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Solutions from Berwyn-based AMETEK Gatan Help Advance Coronavirus Vaccine Development

Coronavirus

BERWYN, PA — Researchers at the University of Texas at Austin and the National Institutes of Health created the first 3D atomic scale map of the 2019 novel coronavirus.

This breakthrough will allow for the rapid development of vaccines, therapeutic antibodies, and other medical countermeasures. The researchers used AMETEK Gatan’s K3™ camera to map a part of the virus called the spike protein, which it uses to penetrate host cells, allowing it to replicate.

“Through single-particle cryo-electron microscopy, the researchers determined the atomic structure of the spikes,” states Christopher Booth, Director of Life Science for AMETEK Gatan. “This helps explain the virus’s resistance to antibodies used to disable similar illnesses. The K3 camera was the key detector used to determine the native structure in record time.”

“The K3 camera not only gave us great images that provided the atomic-resolution structure, it also prevented data collection from becoming a bottleneck, ultimately letting our team concentrate on getting the structure as quickly as possible,” said University of Texas at Austin Associate Professor and lead researcher on the project, Jason McLellan.

“We would like to congratulate all the researchers for their tremendous efforts in driving this impressive breakthrough in such a short amount of time,” commented Narayan Vishwanathan, Division Vice President for AMETEK Gatan. “The Gatan team takes great pride in the value our advanced instrumentation provides to critical life sciences research.”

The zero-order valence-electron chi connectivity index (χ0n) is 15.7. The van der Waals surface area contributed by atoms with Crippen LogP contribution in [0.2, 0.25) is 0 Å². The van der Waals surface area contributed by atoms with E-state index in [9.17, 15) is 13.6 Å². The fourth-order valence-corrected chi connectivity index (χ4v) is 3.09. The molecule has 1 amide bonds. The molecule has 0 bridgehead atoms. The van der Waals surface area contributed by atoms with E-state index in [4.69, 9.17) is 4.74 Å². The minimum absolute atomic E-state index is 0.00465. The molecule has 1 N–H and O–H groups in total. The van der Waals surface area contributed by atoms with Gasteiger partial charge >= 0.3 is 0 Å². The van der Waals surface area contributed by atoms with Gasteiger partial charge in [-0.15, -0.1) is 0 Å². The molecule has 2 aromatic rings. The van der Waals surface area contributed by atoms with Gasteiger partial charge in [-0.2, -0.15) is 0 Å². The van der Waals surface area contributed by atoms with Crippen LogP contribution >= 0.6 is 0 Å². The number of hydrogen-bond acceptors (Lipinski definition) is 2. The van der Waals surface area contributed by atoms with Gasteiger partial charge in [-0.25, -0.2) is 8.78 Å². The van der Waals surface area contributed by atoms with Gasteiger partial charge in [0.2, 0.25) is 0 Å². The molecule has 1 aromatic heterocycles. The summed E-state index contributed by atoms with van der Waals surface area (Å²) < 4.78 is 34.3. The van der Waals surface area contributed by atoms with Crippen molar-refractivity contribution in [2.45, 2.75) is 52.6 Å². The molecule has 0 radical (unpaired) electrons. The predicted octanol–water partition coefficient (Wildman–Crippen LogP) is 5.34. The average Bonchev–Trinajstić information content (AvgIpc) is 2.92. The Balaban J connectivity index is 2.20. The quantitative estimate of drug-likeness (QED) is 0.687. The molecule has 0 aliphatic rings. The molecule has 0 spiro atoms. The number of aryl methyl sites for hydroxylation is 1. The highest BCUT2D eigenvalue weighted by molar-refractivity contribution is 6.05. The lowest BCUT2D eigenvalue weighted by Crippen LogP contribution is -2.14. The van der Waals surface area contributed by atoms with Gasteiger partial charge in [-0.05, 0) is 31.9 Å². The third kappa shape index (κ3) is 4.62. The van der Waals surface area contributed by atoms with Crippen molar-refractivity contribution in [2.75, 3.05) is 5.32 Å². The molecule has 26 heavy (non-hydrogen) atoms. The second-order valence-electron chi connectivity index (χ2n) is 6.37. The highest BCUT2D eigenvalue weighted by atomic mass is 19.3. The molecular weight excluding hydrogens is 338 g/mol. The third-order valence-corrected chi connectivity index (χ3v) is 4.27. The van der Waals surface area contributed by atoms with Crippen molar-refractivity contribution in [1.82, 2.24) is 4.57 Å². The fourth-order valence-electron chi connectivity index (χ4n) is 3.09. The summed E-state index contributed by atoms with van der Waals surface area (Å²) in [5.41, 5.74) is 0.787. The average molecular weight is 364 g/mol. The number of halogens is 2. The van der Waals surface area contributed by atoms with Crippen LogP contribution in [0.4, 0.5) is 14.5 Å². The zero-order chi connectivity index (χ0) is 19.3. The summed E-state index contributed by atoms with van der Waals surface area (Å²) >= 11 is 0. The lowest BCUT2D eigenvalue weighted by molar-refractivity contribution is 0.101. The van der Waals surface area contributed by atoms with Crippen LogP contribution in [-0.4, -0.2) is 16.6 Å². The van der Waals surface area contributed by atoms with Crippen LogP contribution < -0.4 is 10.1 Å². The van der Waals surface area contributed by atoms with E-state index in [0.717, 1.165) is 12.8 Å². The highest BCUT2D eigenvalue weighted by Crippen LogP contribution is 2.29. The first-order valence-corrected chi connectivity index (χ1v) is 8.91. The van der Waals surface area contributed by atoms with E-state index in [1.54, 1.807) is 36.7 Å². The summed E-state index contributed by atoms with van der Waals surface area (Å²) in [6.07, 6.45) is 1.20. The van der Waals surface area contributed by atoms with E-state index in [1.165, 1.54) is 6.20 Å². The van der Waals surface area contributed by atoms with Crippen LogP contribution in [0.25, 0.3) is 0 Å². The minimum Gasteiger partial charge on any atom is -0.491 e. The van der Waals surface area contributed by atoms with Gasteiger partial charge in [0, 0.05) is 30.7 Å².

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AMETEK Gatan’s technology is again at the forefront of groundbreaking discoveries to understand virus transmission and disease outbreaks. In 2016, Gatan’s K2® Summit camera, the predecessor to the K3, was the key detector used to develop the first three-dimensional structure of the Zika virus, which ultimately helped researchers better understand the illness and potential treatments. Today, Gatan’s next-generation direct detection camera technology is once again being employed to solve the most important problems as quickly as possible.

This research was published in the journal Science and more information about this incredible achievement is available from University of Texas at Austin’s story here.

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